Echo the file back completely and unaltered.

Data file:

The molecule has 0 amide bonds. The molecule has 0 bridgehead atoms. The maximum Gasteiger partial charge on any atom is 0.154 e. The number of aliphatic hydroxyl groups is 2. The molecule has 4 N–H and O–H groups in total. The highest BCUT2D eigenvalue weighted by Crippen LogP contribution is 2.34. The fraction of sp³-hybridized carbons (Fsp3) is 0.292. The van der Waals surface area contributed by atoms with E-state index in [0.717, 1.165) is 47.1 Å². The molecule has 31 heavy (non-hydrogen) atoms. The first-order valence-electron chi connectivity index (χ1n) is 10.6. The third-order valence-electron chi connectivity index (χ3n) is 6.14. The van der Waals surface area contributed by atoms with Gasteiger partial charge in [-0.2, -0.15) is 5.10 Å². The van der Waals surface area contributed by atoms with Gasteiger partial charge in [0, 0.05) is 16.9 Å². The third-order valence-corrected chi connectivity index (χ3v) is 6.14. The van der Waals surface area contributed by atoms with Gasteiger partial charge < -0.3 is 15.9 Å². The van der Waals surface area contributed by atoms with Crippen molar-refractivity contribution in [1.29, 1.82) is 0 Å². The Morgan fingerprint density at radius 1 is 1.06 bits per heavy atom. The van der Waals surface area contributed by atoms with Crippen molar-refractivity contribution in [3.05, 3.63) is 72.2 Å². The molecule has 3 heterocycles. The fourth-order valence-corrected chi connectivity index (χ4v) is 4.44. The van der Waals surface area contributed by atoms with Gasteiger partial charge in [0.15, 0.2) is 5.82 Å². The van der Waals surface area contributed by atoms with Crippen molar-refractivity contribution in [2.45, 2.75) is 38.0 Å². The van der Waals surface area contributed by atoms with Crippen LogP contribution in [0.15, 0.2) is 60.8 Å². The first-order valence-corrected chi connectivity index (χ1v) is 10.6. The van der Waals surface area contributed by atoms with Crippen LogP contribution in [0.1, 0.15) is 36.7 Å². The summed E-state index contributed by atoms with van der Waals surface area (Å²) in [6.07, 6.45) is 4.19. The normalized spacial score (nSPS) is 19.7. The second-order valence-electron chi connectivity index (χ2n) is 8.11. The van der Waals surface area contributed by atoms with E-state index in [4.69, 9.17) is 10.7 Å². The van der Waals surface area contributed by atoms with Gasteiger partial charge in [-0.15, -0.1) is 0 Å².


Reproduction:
The molecule has 0 amide bonds. The molecule has 0 bridgehead atoms. The maximum Gasteiger partial charge on any atom is 0.154 e. The number of aliphatic hydroxyl groups is 2. The molecule has 4 N–H and O–H groups in total. The highest BCUT2D eigenvalue weighted by Crippen LogP contribution is 2.34. The fraction of sp³-hybridized carbons (Fsp3) is 0.292. The van der Waals surface area contributed by atoms with E-state index in [0.717, 1.165) is 47.1 Å². The molecule has 31 heavy (non-hydrogen) atoms. The first-order valence-electron chi connectivity index (χ1n) is 10.6. The third-order valence-electron chi connectivity index (χ3n) is 6.14. The van der Waals surface area contributed by atoms with Gasteiger partial charge in [-0.2, -0.15) is 5.10 Å². The van der Waals surface area contributed by atoms with Gasteiger partial charge in [0, 0.05) is 16.9 Å². The third-order valence-corrected chi connectivity index (χ3v) is 6.14. The van der Waals surface area contributed by atoms with Gasteiger partial charge < -0.3 is 15.9 Å². The van der Waals surface area contributed by atoms with Crippen molar-refractivity contribution in [1.29, 1.82) is 0 Å². The Morgan fingerprint density at radius 1 is 1.06 bits per heavy atom. The van der Waals surface area contributed by atoms with Crippen molar-refractivity contribution in [3.05, 3.63) is 72.2 Å². The molecule has 3 heterocycles. The fourth-order valence-corrected chi connectivity index (χ4v) is 4.44. The van der Waals surface area contributed by atoms with Gasteiger partial charge in [0.15, 0.2) is 5.82 Å². The van der Waals surface area contributed by atoms with Crippen molar-refractivity contribution in [2.45, 2.75) is 38.0 Å². The van der Waals surface area contributed by atoms with Crippen LogP contribution in [0.15, 0.2) is 60.8 Å². The first-order valence-corrected chi connectivity index (χ1v) is 10.6. The van der Waals surface area contributed by atoms with Crippen LogP contribution in [0.1, 0.15) is 36.7 Å². The summed E-state index contributed by atoms with van der Waals surface area (Å²) in [6.07, 6.45) is 4.19. The normalized spacial score (nSPS) is 19.7. The second-order valence-electron chi connectivity index (χ2n) is 8.11. The van der Waals surface area contributed by atoms with E-state index in [4.69, 9.17) is 10.7 Å². The van der Waals surface area contributed by atoms with Gasteiger partial charge in [-0.15, -0.1) is 0 Å².